In a preferred embodiment, a dialog takes place between the user/customer and the system prior to a job being queued to run. For example, the user/customer may choose to have the job run extremely fast at a premium cost. This is an attribute that is associated with the job. Depending on the overall size of the system, many users may have simultaneous access to supercomputer level computational processing. Users are preferably billed based on the time for completion with faster times demanding higher fees. Depending on the size of the system and the size of the jobs in the queue, jobs may be processed concurrently.
Typically, a job is submitted from a user/customer at a remote location using the Internet or another communications network. The user may also specify a time by which they would like the job completed. A fee arrangement is made and an estimated time for completion of the job is confirmed with the user. The job is placed in a queue with other jobs to be processed. A resource manager determines in what order jobs must run so that they will complete processing by the time they were promised to the user. The resource manager manipulates cluster sizes within the system dynamically; thus multiple clusters may exist and multiple jobs may be run concurrently.
The resource manager sets up a cluster by identifying the nodes to be clustered. Nodes may already be in use, so as they become available they are set aside for use in the next dynamically created cluster. A configuration file is saved to the nodes, which will serve to reconfigure the nodes into the appropriately sized cluster. The identified nodes are then soft rebooted, thus defining the cluster. The job is then run on the cluster, and the results are returned to the user.
This summary is provided so that the nature of the invention may be understood quickly. A more complete understanding of the invention may be obtained through reference to the following description of the preferred embodiments thereof in combination with the attached drawings.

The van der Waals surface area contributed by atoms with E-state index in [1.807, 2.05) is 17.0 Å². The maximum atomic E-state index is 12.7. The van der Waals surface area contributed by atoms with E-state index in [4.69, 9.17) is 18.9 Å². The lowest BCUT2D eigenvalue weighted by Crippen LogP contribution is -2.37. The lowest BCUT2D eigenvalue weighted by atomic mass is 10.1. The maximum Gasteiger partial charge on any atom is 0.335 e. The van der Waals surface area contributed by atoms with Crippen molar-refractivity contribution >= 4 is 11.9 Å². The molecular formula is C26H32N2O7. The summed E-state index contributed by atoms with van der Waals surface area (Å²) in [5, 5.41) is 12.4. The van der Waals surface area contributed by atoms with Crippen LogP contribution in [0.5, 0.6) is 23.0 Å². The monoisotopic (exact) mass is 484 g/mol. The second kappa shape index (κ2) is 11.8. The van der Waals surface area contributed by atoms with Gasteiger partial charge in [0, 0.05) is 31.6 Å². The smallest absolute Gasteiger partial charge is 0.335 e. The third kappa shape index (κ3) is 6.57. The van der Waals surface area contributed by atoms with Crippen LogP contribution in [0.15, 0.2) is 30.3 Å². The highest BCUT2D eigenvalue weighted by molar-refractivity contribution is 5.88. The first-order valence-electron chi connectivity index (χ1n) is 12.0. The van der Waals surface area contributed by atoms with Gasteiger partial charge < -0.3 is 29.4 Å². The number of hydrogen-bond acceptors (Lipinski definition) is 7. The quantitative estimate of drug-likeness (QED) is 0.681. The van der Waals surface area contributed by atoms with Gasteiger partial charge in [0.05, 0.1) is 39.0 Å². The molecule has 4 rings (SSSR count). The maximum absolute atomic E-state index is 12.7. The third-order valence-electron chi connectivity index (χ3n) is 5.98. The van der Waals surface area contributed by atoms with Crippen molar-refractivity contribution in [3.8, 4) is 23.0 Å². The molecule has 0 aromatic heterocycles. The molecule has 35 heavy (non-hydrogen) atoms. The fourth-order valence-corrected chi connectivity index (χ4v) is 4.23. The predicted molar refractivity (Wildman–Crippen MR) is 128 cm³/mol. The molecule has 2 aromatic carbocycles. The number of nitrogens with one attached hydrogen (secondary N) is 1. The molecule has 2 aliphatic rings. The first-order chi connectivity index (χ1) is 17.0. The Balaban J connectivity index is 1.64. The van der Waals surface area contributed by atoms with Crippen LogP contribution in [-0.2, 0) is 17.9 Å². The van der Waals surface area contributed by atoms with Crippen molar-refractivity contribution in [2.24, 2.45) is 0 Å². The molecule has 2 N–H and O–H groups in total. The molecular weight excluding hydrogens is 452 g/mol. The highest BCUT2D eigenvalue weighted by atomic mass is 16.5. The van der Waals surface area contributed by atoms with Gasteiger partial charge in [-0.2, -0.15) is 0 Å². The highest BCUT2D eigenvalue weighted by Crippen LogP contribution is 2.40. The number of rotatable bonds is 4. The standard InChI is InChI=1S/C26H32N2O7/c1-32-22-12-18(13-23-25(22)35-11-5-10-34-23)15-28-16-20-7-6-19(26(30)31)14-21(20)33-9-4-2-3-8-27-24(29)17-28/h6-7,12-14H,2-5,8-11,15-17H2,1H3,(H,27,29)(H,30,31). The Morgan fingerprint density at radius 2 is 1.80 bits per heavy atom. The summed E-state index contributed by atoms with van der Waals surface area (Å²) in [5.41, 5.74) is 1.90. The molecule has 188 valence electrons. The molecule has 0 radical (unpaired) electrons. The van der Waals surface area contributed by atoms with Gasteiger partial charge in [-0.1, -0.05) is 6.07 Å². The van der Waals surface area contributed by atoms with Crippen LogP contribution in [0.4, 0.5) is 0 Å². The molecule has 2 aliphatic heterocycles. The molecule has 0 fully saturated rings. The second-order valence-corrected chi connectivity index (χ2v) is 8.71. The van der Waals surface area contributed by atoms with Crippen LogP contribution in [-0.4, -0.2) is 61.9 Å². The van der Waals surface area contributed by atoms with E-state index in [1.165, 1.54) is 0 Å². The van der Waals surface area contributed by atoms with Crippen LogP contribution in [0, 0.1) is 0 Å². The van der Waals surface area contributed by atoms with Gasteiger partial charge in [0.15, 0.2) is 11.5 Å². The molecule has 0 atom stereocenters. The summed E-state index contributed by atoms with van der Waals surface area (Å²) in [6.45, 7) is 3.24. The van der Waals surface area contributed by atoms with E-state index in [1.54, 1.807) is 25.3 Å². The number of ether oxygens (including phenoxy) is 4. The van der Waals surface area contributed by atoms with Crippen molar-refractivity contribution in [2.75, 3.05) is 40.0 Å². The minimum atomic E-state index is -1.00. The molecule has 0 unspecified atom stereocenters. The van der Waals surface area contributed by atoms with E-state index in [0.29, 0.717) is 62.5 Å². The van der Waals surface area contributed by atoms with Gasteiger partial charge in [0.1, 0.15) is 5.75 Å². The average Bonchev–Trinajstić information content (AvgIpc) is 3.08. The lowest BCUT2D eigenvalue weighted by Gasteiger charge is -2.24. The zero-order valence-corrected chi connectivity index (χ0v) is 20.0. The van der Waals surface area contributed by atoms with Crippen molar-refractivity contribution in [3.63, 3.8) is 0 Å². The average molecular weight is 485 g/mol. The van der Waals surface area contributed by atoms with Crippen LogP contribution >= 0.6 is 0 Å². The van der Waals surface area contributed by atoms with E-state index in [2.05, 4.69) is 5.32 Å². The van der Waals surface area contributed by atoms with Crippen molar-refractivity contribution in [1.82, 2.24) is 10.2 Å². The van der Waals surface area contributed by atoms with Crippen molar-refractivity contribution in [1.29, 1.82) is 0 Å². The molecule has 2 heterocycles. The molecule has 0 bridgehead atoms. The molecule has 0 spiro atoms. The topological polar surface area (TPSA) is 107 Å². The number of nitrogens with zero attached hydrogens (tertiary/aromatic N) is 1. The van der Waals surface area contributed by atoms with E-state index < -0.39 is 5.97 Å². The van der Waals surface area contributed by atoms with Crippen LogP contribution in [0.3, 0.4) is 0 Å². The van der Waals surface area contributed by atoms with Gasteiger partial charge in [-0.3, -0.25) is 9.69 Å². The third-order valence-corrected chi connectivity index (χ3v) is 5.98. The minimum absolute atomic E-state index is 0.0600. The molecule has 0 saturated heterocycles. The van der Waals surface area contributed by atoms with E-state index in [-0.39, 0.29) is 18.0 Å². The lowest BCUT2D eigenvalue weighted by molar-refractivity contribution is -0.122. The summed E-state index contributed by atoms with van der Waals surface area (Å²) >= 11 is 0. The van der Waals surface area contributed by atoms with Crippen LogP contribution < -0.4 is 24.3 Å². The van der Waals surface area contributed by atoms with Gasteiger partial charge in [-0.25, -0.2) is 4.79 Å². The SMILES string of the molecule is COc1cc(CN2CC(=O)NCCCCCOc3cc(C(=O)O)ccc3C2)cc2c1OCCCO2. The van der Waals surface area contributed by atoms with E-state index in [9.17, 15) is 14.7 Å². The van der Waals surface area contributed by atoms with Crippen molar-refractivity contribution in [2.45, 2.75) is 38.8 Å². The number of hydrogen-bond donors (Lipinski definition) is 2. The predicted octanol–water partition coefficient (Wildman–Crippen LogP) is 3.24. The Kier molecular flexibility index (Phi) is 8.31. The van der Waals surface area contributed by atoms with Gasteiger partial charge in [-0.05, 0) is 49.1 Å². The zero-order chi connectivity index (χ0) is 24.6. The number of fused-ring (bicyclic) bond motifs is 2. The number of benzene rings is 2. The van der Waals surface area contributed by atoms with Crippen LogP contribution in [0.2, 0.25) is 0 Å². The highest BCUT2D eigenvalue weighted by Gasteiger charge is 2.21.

BRIEF DESCRIPTION OF THE DRAWINGS
FIG. 1 shows a block diagram of a system for a dynamically allocated cluster system.
FIG. 2 shows job scheduling in a dynamically allocated cluster system; the allocation of processing nodes to clusters included herein is exemplary and in no way limiting.
FIG. 3 shows a process flow diagram of a job in a dynamically allocated cluster system.
DETAILED DESCRIPTION OF THE PREFERRED EMBODIMENT
In the following description, a preferred embodiment of the invention is described with regard to preferred process steps and data structures. Those skilled in the art would recognize after perusal of this application that embodiments of the invention can be implemented using one or more general purpose processors or special purpose processors or other circuits adapted to particular process steps and data structures described herein, and that implementation of the process steps and data structures described herein would not require undue experimentation or further invention.
The following terms refer or relate to aspects of the invention as described below. The descriptions of general meanings of these terms are not intended to be limiting, only illustrative.